NAME | SYNOPSIS | DESCRIPTION | ATTRIBUTES | CONFORMING TO | NOTES | EXAMPLE | SEE ALSO | COLOPHON

INET(3)                   Linux Programmer's Manual                  INET(3)

NAME         top

       inet_aton,   inet_addr,   inet_network,   inet_ntoa,   inet_makeaddr,
       inet_lnaof, inet_netof - Internet address manipulation routines

SYNOPSIS         top

       #include <sys/socket.h>
       #include <netinet/in.h>
       #include <arpa/inet.h>

       int inet_aton(const char *cp, struct in_addr *inp);

       in_addr_t inet_addr(const char *cp);

       in_addr_t inet_network(const char *cp);

       char *inet_ntoa(struct in_addr in);

       struct in_addr inet_makeaddr(in_addr_t net, in_addr_t host);

       in_addr_t inet_lnaof(struct in_addr in);

       in_addr_t inet_netof(struct in_addr in);

   Feature Test Macro Requirements for glibc (see feature_test_macros(7)):

       inet_aton(), inet_ntoa():
           Since glibc 2.19:
               _DEFAULT_SOURCE
           In glibc up to and including 2.19:
               _BSD_SOURCE || _BSD_SOURCE

DESCRIPTION         top

       inet_aton() converts the Internet host address cp from the IPv4
       numbers-and-dots notation into binary form (in network byte order)
       and stores it in the structure that inp points to.  inet_aton()
       returns nonzero if the address is valid, zero if not.  The address
       supplied in cp can have one of the following forms:

       a.b.c.d   Each of the four numeric parts specifies a byte of the
                 address; the bytes are assigned in left-to-right order to
                 produce the binary address.

       a.b.c     Parts a and b specify the first two bytes of the binary
                 address.  Part c is interpreted as a 16-bit value that
                 defines the rightmost two bytes of the binary address.
                 This notation is suitable for specifying (outmoded) Class B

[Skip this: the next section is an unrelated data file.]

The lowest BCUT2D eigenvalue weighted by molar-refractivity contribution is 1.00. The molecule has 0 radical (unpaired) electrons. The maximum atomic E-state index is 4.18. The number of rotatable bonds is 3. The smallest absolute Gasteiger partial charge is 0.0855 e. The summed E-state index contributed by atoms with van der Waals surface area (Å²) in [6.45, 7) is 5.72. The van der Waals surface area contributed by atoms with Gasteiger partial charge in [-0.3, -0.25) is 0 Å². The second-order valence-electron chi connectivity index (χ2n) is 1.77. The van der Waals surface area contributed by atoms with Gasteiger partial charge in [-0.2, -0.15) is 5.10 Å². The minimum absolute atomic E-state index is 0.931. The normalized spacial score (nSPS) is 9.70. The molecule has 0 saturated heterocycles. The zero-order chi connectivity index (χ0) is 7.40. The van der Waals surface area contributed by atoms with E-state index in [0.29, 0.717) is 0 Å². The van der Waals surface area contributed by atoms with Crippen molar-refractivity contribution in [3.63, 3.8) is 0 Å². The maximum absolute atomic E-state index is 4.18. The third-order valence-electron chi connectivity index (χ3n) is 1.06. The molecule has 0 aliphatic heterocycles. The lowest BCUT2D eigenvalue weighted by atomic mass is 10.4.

network addresses.

       a.b       Part a specifies the first byte of the binary address.
                 Part b is interpreted as a 24-bit value that defines the
                 rightmost three bytes of the binary address.  This notation
                 is suitable for specifying (outmoded) Class A network
                 addresses.

       a         The value a is interpreted as a 32-bit value that is stored
                 directly into the binary address without any byte
                 rearrangement.

       In all of the above forms, components of the dotted address can be
       specified in decimal, octal (with a leading 0), or hexadecimal, with
       a leading 0X).  Addresses in any of these forms are collectively
       termed IPV4 numbers-and-dots notation.  The form that uses exactly
       four decimal numbers is referred to as IPv4 dotted-decimal notation
       (or sometimes: IPv4 dotted-quad notation).

       inet_aton() returns 1 if the supplied string was successfully
       interpreted, or 0 if the string is invalid (errno is not set on
       error).

       The inet_addr() function converts the Internet host address cp from
       IPv4 numbers-and-dots notation into binary data in network byte
       order.  If the input is invalid, INADDR_NONE (usually -1) is
       returned.  Use of this function is problematic because -1 is a valid
       address (255.255.255.255).  Avoid its use in favor of inet_aton(),
       inet_pton(3), or getaddrinfo(3), which provide a cleaner way to
       indicate error return.

       The inet_network() function converts cp, a string in IPv4 numbers-
       and-dots notation, into a number in host byte order suitable for use
       as an Internet network address.  On success, the converted address is
       returned.  If the input is invalid, -1 is returned.

       The inet_ntoa() function converts the Internet host address in, given
       in network byte order, to a string in IPv4 dotted-decimal notation.
       The string is returned in a statically allocated buffer, which
       subsequent calls will overwrite.

       The inet_lnaof() function returns the local network address part of
       the Internet address in.  The returned value is in host byte order.

       The inet_netof() function returns the network number part of the
       Internet address in.  The returned value is in host byte order.

       The inet_makeaddr() function is the converse of inet_netof() and